Full Awesomeness with dojo.partial and MooTools’ Function.partial

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Much like MooTools, the Dojo Toolkit features a host of JavaScript language helpers.  One of those helpers is dojo.partial.  This method, which lives in Dojo Base, allows you to call a method with additional arguments appended to the front of a function signature.  Sound a bit weird?  It did to me too.  Let's take a quick peek at dojo.partial's syntax and when you'd use it.

dojo.partial

Let's say you have a function whose main purpose is to place content into a node:

// A sample function which could use partial
function placeContent(node, content) {
	node.innerHTML = content;
}

Note that the function expects two arguments: node and content.  This is a simple, general purpose function that could be used anywhere and by many different functions, right?  Now let's say that I'm making a xhrGet call:

dojo.xhrGet({
	url: "content.html",
	load: function(content, ioArgs) {  }
});

The signature of the load method is (content, ioArgs).  To use my placeContent function with the load handler, you'd have to code:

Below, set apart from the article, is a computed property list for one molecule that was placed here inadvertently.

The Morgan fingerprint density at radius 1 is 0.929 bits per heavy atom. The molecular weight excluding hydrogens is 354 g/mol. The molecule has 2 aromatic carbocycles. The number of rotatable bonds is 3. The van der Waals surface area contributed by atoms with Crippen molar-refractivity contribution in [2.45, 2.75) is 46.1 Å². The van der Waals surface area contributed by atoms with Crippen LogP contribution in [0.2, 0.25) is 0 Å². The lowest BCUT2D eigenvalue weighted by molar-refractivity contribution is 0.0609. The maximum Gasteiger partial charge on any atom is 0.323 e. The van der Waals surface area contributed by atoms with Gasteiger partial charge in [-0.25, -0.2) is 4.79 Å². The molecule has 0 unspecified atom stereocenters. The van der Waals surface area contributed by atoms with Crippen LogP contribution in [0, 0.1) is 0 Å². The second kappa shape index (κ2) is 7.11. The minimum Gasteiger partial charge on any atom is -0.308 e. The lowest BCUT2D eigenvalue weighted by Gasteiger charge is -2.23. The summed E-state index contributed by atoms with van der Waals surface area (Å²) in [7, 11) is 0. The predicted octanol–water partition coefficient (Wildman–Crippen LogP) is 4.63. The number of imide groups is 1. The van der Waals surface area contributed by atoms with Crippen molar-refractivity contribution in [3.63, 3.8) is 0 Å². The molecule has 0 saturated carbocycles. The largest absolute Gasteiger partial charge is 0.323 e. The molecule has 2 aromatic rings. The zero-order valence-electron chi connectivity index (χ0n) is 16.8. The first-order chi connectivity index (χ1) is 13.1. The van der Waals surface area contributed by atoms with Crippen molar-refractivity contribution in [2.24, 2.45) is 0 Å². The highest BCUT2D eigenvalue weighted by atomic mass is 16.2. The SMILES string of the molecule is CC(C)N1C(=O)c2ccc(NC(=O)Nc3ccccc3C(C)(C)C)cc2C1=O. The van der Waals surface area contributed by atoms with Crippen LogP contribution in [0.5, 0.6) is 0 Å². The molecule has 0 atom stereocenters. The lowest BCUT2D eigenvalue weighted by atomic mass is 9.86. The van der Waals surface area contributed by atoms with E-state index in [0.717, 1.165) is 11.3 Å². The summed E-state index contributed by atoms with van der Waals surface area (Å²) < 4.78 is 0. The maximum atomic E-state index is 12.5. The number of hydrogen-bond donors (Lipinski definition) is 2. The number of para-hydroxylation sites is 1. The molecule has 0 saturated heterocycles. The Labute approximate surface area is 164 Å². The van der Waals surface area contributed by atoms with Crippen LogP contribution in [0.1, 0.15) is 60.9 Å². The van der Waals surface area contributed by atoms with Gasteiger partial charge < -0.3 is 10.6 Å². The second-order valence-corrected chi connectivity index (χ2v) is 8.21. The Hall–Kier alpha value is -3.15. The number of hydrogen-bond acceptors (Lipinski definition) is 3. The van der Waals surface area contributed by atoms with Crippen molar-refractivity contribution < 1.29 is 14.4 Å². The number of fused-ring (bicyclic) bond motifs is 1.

dojo.xhrGet({
	url: "content.html",
	load: function(content, ioArgs) {
		placeContent("myNode", content);
	}
});

That's not the worst thing in the world, but it's a bit...meh.  Using dojo.partial, we could instead code:

dojo.xhrGet({
	url: "content.html",
	load: dojo.partial(placeContent, "myNode")
});

Even though the first argument of the load callback signature is the content, the dojo.partial call shifts the provided arguments to the front of the argument list, thus placing the node argument before the content argument when used with placeContent. dojo.partial allows us to avoid using "wrapping" functions to add an argument to the arguments array. dojo.partial allows you to add any number of arguments which may be pushed to the front of the signature, not just one.

Function.partial

I've taken a quick moment to duplicate the dojo.partial function for MooTools:

// The implementation
Function.implement("partial", function(/* all args */) {
	var self = this, args = Array.from(arguments);
	return function() {
		self.apply(this, args.append(arguments));
	};
});

An example usage would look like:

new Request({
	url: "partial.html",
	//onComplete: myFn.partial("myNode").bind(this)
	onComplete: placeContent.partial("myNode")
}).send();

Just as easy to use as Dojo's method and just as useful.  I love that this method allows you to skip writing one-line callback wrappers and allow you to keep your utility function signatures the way they are.  dojo.partial and Function.partial are fully FTW!

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Discussion

  1. Isn’t this exactly like Function#pass? This is also easily done using Function#bind

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